Teacher as Researcher, a concept found within the preschool-based philosophy of Reggio Emilia, explores the idea that we, as teachers, play a crucial role in understanding our students and designing meaningful learning experiences that reflect their needs and interests.
The teacher’s role within the Reggio Emilia approach is to be first and foremost a learner alongside the children. We are co-researchers and guides whose primary responsibilities are to carefully observe our students, listen to their questions and their stories, scaffold their learning, find what interests them and then provide them with meaningful opportunities to explore these interests further. In the corresponding photo of a classroom at our Infant Toddler Center, children expand their recent study of rocks by making predictions about what they will observe when they break open a geode.
How do young children learn? From navigating social dynamics, to constructing letter knowledge, to delving into the history of our country, children look to their teachers not only for guidance, but to respond to their unique needs as individual learners. This is our responsibility.
As we continue in our own pursuit of knowledge as educators and researchers, we wish not only to accompany our students on their educational journey, but also seek to hone our craft; learning ever more about the ways in which children acquire information and understand their world. At the Preschool, this often means getting down on the floor with students and following their lines of thought as they construct knowledge of the world around them.
As children age into our Lower School program, our goal is twofold – to truly understand our students as unique individuals, full of tremendous social and academic potential and secondly, to recognize the vastly changing landscape of education and the ever-evolving demands of the global world. We strive to prepare our students for this world, equipped with the skills and talent to enter a global playing field with confidence, resilience, and compassion – part of Northside’s Core Values. Thus, as educators, we are really researchers, forever engaged in a process of inquiry that calls upon us to best understand the individual child, their learning strengths and needs, their passions, interests, and ideas.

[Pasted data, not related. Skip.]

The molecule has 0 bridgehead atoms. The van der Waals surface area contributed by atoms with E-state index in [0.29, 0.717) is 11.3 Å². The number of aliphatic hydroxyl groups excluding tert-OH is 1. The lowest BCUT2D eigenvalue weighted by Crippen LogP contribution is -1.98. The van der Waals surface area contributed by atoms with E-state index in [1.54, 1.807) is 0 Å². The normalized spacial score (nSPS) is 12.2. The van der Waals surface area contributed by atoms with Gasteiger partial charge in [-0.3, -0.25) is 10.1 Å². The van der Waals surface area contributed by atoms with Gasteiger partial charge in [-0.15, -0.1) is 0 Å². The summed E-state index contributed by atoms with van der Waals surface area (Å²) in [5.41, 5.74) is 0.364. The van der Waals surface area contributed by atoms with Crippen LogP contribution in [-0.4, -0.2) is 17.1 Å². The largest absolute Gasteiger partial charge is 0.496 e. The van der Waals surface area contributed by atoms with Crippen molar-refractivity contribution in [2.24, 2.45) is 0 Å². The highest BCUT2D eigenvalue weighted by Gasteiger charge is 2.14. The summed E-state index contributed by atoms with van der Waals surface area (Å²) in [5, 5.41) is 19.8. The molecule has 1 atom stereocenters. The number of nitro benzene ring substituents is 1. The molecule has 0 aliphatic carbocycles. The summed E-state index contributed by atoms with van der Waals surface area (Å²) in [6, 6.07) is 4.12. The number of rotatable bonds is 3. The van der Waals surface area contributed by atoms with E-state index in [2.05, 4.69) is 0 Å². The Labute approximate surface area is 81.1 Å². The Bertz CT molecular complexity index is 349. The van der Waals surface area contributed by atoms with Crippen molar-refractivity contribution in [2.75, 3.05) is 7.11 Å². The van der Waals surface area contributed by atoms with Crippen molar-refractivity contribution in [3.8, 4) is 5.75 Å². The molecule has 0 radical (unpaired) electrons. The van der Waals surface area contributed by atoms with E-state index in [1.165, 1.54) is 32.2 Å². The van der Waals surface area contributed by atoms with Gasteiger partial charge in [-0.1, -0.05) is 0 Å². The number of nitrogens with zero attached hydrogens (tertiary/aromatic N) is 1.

Simultaneously, it requires of us a deep understanding of academic standards across all subjects so that we may carefully design the learning experience in a manner that produces academic success, tapping into each child’s potential. In the childhood and middle school years our pedagogical practices are greatly informed by various philosophies, such as constructivism, balanced literacy, project-based learning, and growth-mindset, as well as by thought-leading organizations – The Reading and Writing Project of Teachers College, Teaching Tolerance-Diversity, Equity, and Justice, The Framework for 21st Century Learning, Common Sense Media, and so many more. As Teacher as Researcher, we strive to inform our pedagogy with the best and most relevant theories that guide us to design a learning environment that is challenging, exciting, and a place that engages and invests students in their own learning.